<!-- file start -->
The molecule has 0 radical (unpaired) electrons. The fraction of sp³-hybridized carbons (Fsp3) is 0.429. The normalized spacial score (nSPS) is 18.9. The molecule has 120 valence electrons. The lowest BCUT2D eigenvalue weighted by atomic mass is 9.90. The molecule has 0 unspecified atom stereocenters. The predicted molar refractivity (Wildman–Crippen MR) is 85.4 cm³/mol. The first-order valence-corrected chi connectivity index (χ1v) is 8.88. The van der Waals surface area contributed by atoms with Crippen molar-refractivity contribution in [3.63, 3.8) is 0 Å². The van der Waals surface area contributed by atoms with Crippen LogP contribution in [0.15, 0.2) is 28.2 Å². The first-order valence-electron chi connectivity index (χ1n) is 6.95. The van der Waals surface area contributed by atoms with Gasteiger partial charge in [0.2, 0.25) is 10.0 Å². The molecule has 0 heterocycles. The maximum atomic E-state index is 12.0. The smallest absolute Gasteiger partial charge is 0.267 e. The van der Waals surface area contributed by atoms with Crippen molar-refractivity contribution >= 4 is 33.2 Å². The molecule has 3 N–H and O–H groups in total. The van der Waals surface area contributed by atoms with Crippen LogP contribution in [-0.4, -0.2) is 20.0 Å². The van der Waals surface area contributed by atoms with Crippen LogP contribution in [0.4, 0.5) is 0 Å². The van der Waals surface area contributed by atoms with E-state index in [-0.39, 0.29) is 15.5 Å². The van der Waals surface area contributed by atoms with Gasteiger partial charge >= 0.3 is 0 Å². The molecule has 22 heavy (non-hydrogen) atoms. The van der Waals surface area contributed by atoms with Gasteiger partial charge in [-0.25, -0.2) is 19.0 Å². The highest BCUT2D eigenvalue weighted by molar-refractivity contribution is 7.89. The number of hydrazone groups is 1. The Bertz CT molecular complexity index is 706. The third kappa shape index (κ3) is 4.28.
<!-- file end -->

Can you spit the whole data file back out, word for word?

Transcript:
The molecule has 0 radical (unpaired) electrons. The fraction of sp³-hybridized carbons (Fsp3) is 0.429. The normalized spacial score (nSPS) is 18.9. The molecule has 120 valence electrons. The lowest BCUT2D eigenvalue weighted by atomic mass is 9.90. The molecule has 0 unspecified atom stereocenters. The predicted molar refractivity (Wildman–Crippen MR) is 85.4 cm³/mol. The first-order valence-corrected chi connectivity index (χ1v) is 8.88. The van der Waals surface area contributed by atoms with Crippen molar-refractivity contribution in [3.63, 3.8) is 0 Å². The van der Waals surface area contributed by atoms with Crippen LogP contribution in [0.15, 0.2) is 28.2 Å². The first-order valence-electron chi connectivity index (χ1n) is 6.95. The van der Waals surface area contributed by atoms with Gasteiger partial charge in [0.2, 0.25) is 10.0 Å². The molecule has 0 heterocycles. The maximum atomic E-state index is 12.0. The smallest absolute Gasteiger partial charge is 0.267 e. The van der Waals surface area contributed by atoms with Crippen molar-refractivity contribution >= 4 is 33.2 Å². The molecule has 3 N–H and O–H groups in total. The van der Waals surface area contributed by atoms with Crippen LogP contribution in [-0.4, -0.2) is 20.0 Å². The van der Waals surface area contributed by atoms with Crippen LogP contribution in [0.4, 0.5) is 0 Å². The van der Waals surface area contributed by atoms with E-state index in [-0.39, 0.29) is 15.5 Å². The van der Waals surface area contributed by atoms with Gasteiger partial charge >= 0.3 is 0 Å². The molecule has 22 heavy (non-hydrogen) atoms. The van der Waals surface area contributed by atoms with Gasteiger partial charge in [-0.25, -0.2) is 19.0 Å². The highest BCUT2D eigenvalue weighted by molar-refractivity contribution is 7.89. The number of hydrazone groups is 1. The Bertz CT molecular complexity index is 706. The third kappa shape index (κ3) is 4.28.